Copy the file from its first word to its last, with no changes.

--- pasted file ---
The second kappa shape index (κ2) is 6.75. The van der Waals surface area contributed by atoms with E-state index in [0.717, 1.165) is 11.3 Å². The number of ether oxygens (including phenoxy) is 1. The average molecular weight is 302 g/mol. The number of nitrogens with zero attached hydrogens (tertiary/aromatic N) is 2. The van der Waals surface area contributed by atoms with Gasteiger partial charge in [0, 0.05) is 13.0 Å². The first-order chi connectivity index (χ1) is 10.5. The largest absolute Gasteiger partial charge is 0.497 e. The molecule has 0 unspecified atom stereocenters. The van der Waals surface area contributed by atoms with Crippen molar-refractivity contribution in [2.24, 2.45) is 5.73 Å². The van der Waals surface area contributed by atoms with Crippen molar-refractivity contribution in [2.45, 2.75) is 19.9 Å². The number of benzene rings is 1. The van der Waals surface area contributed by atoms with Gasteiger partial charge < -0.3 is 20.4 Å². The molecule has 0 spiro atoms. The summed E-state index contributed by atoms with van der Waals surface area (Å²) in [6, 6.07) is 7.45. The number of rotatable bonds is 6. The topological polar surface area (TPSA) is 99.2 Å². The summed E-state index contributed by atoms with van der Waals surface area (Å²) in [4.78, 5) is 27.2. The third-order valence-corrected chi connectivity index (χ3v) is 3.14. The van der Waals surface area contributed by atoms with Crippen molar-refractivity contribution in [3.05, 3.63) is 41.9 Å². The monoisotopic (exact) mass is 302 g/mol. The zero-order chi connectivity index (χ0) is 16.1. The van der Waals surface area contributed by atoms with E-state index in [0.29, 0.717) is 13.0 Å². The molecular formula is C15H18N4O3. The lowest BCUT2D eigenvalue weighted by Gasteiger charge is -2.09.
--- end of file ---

The second kappa shape index (κ2) is 6.75. The van der Waals surface area contributed by atoms with E-state index in [0.717, 1.165) is 11.3 Å². The number of ether oxygens (including phenoxy) is 1. The average molecular weight is 302 g/mol. The number of nitrogens with zero attached hydrogens (tertiary/aromatic N) is 2. The van der Waals surface area contributed by atoms with Gasteiger partial charge in [0, 0.05) is 13.0 Å². The first-order chi connectivity index (χ1) is 10.5. The largest absolute Gasteiger partial charge is 0.497 e. The molecule has 0 unspecified atom stereocenters. The van der Waals surface area contributed by atoms with Crippen molar-refractivity contribution in [2.24, 2.45) is 5.73 Å². The van der Waals surface area contributed by atoms with Crippen molar-refractivity contribution in [2.45, 2.75) is 19.9 Å². The number of benzene rings is 1. The van der Waals surface area contributed by atoms with Gasteiger partial charge < -0.3 is 20.4 Å². The molecule has 0 spiro atoms. The summed E-state index contributed by atoms with van der Waals surface area (Å²) in [6, 6.07) is 7.45. The number of rotatable bonds is 6. The topological polar surface area (TPSA) is 99.2 Å². The summed E-state index contributed by atoms with van der Waals surface area (Å²) in [4.78, 5) is 27.2. The third-order valence-corrected chi connectivity index (χ3v) is 3.14. The van der Waals surface area contributed by atoms with Crippen molar-refractivity contribution in [3.05, 3.63) is 41.9 Å². The monoisotopic (exact) mass is 302 g/mol. The zero-order chi connectivity index (χ0) is 16.1. The van der Waals surface area contributed by atoms with E-state index in [0.29, 0.717) is 13.0 Å². The molecular formula is C15H18N4O3. The lowest BCUT2D eigenvalue weighted by Gasteiger charge is -2.09.